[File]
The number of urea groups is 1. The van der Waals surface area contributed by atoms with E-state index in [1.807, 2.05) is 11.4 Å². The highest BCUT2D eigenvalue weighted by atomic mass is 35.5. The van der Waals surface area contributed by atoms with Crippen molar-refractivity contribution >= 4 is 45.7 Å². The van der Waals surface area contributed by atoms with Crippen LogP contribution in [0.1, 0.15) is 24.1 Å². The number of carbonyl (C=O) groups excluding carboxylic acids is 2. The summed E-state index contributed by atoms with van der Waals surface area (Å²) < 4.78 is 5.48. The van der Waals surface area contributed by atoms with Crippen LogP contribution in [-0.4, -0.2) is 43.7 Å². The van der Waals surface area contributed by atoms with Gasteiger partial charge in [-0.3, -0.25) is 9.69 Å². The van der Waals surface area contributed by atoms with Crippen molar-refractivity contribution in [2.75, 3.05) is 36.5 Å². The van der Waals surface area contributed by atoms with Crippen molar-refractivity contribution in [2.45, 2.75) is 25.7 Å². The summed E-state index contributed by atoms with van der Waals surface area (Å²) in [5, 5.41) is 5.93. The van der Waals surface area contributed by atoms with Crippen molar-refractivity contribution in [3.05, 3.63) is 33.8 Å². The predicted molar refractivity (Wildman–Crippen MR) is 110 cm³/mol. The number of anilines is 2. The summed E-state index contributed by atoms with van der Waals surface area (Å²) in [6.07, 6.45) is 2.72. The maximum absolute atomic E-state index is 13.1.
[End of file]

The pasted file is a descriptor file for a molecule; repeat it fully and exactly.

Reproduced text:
The number of urea groups is 1. The van der Waals surface area contributed by atoms with E-state index in [1.807, 2.05) is 11.4 Å². The highest BCUT2D eigenvalue weighted by atomic mass is 35.5. The van der Waals surface area contributed by atoms with Crippen molar-refractivity contribution >= 4 is 45.7 Å². The van der Waals surface area contributed by atoms with Crippen LogP contribution in [0.1, 0.15) is 24.1 Å². The number of carbonyl (C=O) groups excluding carboxylic acids is 2. The summed E-state index contributed by atoms with van der Waals surface area (Å²) < 4.78 is 5.48. The van der Waals surface area contributed by atoms with Crippen LogP contribution in [-0.4, -0.2) is 43.7 Å². The van der Waals surface area contributed by atoms with Gasteiger partial charge in [-0.3, -0.25) is 9.69 Å². The van der Waals surface area contributed by atoms with Crippen molar-refractivity contribution in [2.75, 3.05) is 36.5 Å². The van der Waals surface area contributed by atoms with Crippen molar-refractivity contribution in [2.45, 2.75) is 25.7 Å². The summed E-state index contributed by atoms with van der Waals surface area (Å²) in [5, 5.41) is 5.93. The van der Waals surface area contributed by atoms with Crippen molar-refractivity contribution in [3.05, 3.63) is 33.8 Å². The predicted molar refractivity (Wildman–Crippen MR) is 110 cm³/mol. The number of anilines is 2. The summed E-state index contributed by atoms with van der Waals surface area (Å²) in [6.07, 6.45) is 2.72. The maximum absolute atomic E-state index is 13.1.